Identification of microRNAs differentially expressed in prostatic secretions of patients with prostate cancer
Karatas, Omer F.
Creighton, Chad J.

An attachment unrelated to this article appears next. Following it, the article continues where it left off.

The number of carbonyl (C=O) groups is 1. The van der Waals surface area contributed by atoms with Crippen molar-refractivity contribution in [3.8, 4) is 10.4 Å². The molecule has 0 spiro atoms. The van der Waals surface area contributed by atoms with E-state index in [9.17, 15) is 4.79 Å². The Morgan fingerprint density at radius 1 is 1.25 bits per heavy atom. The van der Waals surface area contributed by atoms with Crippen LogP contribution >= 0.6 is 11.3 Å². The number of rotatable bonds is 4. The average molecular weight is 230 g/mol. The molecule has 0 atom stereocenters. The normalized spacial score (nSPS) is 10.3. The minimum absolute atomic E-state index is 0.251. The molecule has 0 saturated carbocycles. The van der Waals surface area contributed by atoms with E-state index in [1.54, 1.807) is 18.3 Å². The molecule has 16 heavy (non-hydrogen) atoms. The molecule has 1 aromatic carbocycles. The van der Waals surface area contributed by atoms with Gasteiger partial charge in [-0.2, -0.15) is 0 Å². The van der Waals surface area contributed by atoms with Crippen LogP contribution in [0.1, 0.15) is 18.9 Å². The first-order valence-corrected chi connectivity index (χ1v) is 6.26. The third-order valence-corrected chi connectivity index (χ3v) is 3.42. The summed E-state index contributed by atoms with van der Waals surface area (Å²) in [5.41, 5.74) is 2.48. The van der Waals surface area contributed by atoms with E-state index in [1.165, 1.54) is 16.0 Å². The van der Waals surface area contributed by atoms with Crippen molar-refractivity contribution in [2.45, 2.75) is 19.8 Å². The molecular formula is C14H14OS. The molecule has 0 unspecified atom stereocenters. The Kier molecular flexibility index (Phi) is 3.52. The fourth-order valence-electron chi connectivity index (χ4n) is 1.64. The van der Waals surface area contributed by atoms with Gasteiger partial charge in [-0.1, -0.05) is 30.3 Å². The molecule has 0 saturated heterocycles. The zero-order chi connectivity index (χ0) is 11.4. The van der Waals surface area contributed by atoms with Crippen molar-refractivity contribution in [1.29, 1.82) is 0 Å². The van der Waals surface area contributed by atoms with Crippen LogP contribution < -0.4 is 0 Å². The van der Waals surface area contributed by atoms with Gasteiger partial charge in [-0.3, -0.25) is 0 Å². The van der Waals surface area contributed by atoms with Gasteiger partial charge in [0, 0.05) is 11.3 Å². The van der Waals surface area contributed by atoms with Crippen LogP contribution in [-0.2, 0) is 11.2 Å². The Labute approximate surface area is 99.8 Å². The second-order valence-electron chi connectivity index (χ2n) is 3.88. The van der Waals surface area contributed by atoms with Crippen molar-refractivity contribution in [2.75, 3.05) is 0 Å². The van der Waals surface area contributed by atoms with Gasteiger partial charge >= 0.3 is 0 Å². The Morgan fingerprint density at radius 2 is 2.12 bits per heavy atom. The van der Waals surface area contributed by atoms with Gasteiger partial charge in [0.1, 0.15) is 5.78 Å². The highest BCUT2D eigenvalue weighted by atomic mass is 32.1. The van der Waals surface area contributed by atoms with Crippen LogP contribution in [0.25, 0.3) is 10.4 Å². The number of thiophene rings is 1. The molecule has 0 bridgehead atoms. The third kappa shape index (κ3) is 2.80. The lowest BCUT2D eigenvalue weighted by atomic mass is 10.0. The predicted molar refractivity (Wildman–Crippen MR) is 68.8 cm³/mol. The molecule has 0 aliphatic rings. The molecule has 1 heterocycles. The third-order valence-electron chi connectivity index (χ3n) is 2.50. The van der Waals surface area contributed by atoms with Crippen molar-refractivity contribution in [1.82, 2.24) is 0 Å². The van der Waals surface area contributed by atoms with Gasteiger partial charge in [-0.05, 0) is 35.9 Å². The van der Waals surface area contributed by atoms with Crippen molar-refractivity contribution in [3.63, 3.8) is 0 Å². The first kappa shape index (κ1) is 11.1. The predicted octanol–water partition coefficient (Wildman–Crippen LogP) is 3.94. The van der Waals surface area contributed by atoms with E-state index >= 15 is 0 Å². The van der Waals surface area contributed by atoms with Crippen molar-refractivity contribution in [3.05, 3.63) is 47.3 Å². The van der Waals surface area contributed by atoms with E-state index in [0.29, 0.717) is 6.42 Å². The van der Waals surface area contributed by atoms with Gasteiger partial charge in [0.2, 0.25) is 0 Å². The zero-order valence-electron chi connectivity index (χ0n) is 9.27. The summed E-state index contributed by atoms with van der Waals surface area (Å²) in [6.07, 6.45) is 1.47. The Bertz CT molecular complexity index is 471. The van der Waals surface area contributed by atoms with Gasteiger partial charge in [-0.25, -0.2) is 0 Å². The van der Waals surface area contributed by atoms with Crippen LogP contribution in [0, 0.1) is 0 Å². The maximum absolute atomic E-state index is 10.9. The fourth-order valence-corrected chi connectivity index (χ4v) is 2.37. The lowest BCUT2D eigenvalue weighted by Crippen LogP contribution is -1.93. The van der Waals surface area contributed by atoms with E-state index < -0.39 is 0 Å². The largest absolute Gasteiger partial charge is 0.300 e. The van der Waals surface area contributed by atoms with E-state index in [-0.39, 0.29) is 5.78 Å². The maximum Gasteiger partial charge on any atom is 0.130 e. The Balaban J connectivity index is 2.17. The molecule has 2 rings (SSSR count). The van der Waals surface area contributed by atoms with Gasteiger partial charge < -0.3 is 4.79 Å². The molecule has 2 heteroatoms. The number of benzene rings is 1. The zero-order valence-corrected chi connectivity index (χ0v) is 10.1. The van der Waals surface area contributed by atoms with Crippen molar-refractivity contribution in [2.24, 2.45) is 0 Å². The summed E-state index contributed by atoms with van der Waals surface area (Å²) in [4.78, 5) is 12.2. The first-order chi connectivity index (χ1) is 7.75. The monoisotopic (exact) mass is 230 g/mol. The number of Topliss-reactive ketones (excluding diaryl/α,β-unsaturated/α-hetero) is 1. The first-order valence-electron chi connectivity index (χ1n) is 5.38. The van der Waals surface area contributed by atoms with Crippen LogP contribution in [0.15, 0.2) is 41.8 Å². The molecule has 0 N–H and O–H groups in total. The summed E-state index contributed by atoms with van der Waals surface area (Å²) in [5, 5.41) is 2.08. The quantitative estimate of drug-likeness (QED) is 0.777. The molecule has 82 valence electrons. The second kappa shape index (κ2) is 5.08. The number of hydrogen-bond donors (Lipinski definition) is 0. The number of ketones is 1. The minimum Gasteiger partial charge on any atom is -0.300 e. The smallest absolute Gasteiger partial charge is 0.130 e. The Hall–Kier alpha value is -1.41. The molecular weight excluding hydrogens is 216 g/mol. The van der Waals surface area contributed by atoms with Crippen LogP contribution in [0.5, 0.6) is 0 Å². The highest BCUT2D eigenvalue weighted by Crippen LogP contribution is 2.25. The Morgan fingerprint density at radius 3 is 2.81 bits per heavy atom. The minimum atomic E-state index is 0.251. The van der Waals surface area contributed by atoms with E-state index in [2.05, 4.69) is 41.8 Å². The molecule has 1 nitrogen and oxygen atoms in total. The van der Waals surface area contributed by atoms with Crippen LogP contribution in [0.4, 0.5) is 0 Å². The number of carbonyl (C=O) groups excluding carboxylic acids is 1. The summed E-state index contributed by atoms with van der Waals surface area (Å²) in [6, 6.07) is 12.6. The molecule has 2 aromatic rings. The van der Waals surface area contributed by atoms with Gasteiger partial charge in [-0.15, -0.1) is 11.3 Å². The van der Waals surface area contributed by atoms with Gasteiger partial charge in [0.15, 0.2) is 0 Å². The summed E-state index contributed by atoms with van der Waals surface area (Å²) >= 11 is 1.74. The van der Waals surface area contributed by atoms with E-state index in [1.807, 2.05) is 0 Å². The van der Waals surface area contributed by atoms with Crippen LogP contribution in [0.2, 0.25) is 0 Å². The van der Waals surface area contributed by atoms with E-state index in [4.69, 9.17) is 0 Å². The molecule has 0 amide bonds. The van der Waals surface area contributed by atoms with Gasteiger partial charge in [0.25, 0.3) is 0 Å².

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Prostate cancer (PCa) is one of the leading causes of cancer deaths in men. Since there are limited treatment options available for the advanced tumors, there is an urgent need for novel diagnostic tools for PCa. Prostate secretion samples (PSS) from 23 PCa and 25 benign prostate hyperplasia (BPH) patients were obtained from Urology Department of Bagcilar Educational and Research Hospital (Istanbul). MicroRNA (miRNA) profiling of eight PSS (four from BPH, four from PCa patients) was performed using microarray. Four of significantly deregulated miRNAs were further confirmed using quantitative reverse-transcription PCR (qRT-PCR). Statistical analysis was performed using Student's t-test. ROC curves were plotted with SPSS-15.0. In this study, we aimed to identify a miRNA expression signature that could be used to distinguish PCa from BPH. MiRNA profiling of four PCa and four BPH patients with microarray revealed that miR-361-3p, miR-133b and miR-221 were significantly downregulated and miR-203 was upregulated in PSS of PCa patients. Further qRT-PCR analysis confirmed the altered expressions of these four miRNAs in PSS of 23 PCa and 25 BPH patients. Four miRNAs, together and individually have much power (AUC; 0.950) than PSA has (AUC; 0.463) to discriminate PCa from BPH patients. We have shown for the first time in the literature the presence of miRNAs in the PSS. We suggest PSS as a powerful non-invasive source for evaluation of prognosis in PCa, since prostate massages can be easily applied during routine examination. Our results showed that certain differentially expressed miRNAs in PSS could be used as diagnostics markers. What's new? The association of microRNAs (miRNAs) with cancer initiation, progression, and metastasis has fueled increasing interest in their potential as diagnostic and therapeutic markers. The current study aimed to identify an miRNA expression signature that could be used to distinguish prostate cancer from benign prostatic hyperplasia by using prostate secretions obtained from patients. MiRNAs were found to be present in the prostate secretion samples, with altered expression detected for four miRNAs in particular. The findings suggest that certain miRNAs may be powerful tools for aiding prostate cancer diagnosis.